Greening the Sonora

Ever heard of greening the Sahara? In the Sahara and other places where increasing desertification seemed inevitable, a new kind of agriculture is making the desert bloom. Here at Desert Rose, we’re taking steps to bring that bloom to the Sonora with the same new methods: permaculture, mixed with hugelkultur.

Methods Permaculture is organic farming, plus. Organic farming grows soil. Conventional farming, which is now to a large extent corporate farming, depletes the soil. Conventional methods cover ground with imported topsoil; get water by damming and diverting watercourses for irrigation that’s often inefficient; and sow monocrops — all cotton, all soya, all corn, all wheat. Monocrops are often not natural to the land where they’re being grown. They easily fall prey to disease and insects unless sprayed with pesticides and herbicides, chemicals harmful to other plants and animals. Such farming eventually causes desertification, such as the infamous Dust Bowl of the 1930s.

Organic farmers grow healthy soil with compost, natural pest control, and other methods. But organic farms, like conventional farms, usually produce monocrops, because they’re competing in the same markets, so they often use sprays for pest control.

Although the sprays are organic, they’re not without ill-effects. A permaculture farmer or gardener, on the other hand, grows diverse crops that love the climate and land where they’re planted; they don’t need artificial encouragement to grow — they’re less prone to disease because they’re in their natural habitat, and they attract beneficial insects. And instead of over-using water, permaculture con” serves and re-uses rainwater and other water; raises water levels in the ground; and lets greenery flourish which protects and feeds the soil and creates rain. That’s why, in deserts, permaculture, with the addition of hugelkultur, can change the environment for the better with water, the elixir of life for people, animals, and plants.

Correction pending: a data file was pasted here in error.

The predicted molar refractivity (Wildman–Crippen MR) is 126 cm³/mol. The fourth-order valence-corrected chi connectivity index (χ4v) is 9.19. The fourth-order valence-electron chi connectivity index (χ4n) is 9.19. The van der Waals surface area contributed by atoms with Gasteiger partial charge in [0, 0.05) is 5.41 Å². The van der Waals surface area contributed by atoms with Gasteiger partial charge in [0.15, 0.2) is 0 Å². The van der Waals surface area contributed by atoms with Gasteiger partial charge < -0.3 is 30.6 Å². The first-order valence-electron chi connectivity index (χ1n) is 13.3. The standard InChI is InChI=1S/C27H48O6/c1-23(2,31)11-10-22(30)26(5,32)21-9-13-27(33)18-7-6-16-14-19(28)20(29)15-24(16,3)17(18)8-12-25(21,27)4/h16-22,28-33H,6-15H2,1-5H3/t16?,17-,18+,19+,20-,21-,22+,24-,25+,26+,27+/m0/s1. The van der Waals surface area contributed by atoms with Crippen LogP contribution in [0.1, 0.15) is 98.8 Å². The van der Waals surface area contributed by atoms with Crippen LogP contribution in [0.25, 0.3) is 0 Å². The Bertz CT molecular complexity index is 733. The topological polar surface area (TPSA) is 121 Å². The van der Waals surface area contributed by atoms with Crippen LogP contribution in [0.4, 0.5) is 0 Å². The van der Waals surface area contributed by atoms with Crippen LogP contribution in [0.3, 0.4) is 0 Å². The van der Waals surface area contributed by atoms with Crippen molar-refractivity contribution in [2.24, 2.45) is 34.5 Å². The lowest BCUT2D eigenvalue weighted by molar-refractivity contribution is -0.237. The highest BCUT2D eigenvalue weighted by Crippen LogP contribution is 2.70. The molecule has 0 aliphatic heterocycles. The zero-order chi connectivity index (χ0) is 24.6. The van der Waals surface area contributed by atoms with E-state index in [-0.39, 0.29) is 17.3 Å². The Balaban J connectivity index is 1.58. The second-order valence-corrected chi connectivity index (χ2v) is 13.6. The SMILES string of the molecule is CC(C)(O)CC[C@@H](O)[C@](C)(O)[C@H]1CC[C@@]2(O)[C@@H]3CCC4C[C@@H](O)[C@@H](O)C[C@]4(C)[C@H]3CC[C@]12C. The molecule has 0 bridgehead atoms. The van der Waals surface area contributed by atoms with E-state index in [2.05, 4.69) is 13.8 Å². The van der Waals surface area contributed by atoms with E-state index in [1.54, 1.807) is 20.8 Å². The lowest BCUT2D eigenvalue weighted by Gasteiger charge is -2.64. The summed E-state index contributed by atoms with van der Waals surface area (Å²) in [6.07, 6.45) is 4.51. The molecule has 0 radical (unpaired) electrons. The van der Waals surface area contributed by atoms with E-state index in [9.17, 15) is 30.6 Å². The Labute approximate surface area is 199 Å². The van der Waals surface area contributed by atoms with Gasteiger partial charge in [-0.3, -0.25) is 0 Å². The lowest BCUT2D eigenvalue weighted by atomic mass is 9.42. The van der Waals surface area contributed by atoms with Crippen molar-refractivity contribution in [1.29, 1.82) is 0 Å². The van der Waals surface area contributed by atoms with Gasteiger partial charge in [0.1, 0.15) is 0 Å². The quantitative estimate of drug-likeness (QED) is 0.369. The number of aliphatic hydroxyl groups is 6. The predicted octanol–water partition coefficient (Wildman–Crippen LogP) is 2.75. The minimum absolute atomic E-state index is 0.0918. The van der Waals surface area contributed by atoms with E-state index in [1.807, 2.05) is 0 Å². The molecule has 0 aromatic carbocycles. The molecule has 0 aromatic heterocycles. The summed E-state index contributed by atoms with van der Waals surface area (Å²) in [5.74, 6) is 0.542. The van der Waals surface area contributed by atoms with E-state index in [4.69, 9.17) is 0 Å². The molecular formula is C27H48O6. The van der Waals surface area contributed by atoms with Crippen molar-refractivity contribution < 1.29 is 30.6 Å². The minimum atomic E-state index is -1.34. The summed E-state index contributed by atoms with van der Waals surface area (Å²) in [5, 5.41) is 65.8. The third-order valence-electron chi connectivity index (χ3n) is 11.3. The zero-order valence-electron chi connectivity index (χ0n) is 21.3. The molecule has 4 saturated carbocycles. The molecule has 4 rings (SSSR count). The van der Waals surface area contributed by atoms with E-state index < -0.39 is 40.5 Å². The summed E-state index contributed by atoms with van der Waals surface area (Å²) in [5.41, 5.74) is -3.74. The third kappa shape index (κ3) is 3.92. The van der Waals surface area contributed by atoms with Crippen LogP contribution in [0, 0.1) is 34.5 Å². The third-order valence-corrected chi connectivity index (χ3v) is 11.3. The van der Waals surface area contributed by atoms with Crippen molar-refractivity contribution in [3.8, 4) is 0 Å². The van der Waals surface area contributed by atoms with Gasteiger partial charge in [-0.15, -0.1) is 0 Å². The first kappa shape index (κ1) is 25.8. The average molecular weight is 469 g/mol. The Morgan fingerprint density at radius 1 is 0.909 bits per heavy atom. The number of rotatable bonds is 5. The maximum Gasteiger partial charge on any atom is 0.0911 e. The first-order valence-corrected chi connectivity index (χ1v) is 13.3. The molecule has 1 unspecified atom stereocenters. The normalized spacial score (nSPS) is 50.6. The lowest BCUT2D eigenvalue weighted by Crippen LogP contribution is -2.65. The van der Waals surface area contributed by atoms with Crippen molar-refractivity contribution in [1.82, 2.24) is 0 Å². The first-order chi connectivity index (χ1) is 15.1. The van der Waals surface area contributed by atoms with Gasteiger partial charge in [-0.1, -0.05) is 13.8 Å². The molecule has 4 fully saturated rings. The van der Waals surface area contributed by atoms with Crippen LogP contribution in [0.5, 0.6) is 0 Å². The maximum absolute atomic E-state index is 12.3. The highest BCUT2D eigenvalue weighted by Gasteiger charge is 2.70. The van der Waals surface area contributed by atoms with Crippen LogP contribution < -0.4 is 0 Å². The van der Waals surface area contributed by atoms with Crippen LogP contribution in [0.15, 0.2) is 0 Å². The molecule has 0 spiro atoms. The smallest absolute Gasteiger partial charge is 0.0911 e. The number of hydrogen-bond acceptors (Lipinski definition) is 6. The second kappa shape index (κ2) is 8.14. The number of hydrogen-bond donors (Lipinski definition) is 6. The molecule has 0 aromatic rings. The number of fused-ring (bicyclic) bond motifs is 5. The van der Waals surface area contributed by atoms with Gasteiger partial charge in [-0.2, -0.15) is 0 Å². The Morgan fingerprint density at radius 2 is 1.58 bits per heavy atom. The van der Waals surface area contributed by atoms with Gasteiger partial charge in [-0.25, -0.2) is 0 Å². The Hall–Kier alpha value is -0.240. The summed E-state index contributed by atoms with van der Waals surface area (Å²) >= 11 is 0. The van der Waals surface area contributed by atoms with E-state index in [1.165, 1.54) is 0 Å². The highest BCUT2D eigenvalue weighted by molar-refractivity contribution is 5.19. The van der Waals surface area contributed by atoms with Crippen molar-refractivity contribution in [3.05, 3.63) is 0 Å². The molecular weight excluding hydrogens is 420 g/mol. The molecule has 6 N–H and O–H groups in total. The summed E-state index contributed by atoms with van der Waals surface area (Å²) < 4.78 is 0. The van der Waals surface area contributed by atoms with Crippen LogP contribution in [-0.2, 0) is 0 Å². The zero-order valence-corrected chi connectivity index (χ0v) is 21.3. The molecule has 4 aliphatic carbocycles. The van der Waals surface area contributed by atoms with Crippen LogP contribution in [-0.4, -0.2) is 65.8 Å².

Hugelkultur is basically permaculture, plus. Hugelkultur is a system of hugels, which are small berms, or swales — hills. Hugels are made of soil mounded over the fill of tree branches and other biodegradable waste. The fill is wetted down with water and compost tea. In the desert, hugels begin as ditches that are filled in, then covered.

Crops are planted atop the hugels — including trees and other vegetation with water-holding root systems. Trees are also planted all along the earthworks to provide much-needed shade for soil and smaller plants. Inside the earthwork, the fill absorbs and holds water, and as it rots and the roots work, new, fertile soil grows even while crops are tended and harvested. A prospering permaculture garden or farm is a food forest with fruit and nut trees crowning an undergrowth of smaller crop plants.

Another feature of greening the desert projects are hoop houses, a kind of greenhouse that intelligently uses water, shade and naturally enriched soil to grow fresh produce for home use; at DRBI a hoop house is in the works to supply our kitchen at Hadden Hall.

3 Board Members and managers at Desert Rose found out about greening the desert with permaculture and hugelkultur while researching ways to develop 7 1/2 acres here for which we have water rights. The acres stretch from Tweedy Road to A’la’i Drive.

According to the International Declaration of Human Rights, free access to water is the right of every person on earth. But currently, especially in desert places, access to water is limited. For most Desert Rose land, we have limited water rights and rely on our own wells.

Our Greening the Sonora project, unique in Arizona, is working with the 71/2 acres that can use corporately-owned irrigation water, and also will use acreage outside that area, nearer to the Casa de Rosas apartments. All our land is starting out barren, arid, sunburned and saline, just like the land you’ve seen if you clicked on the video links above. In the videos, you saw that land transformed, as we hope to transform our land at Desert Rose.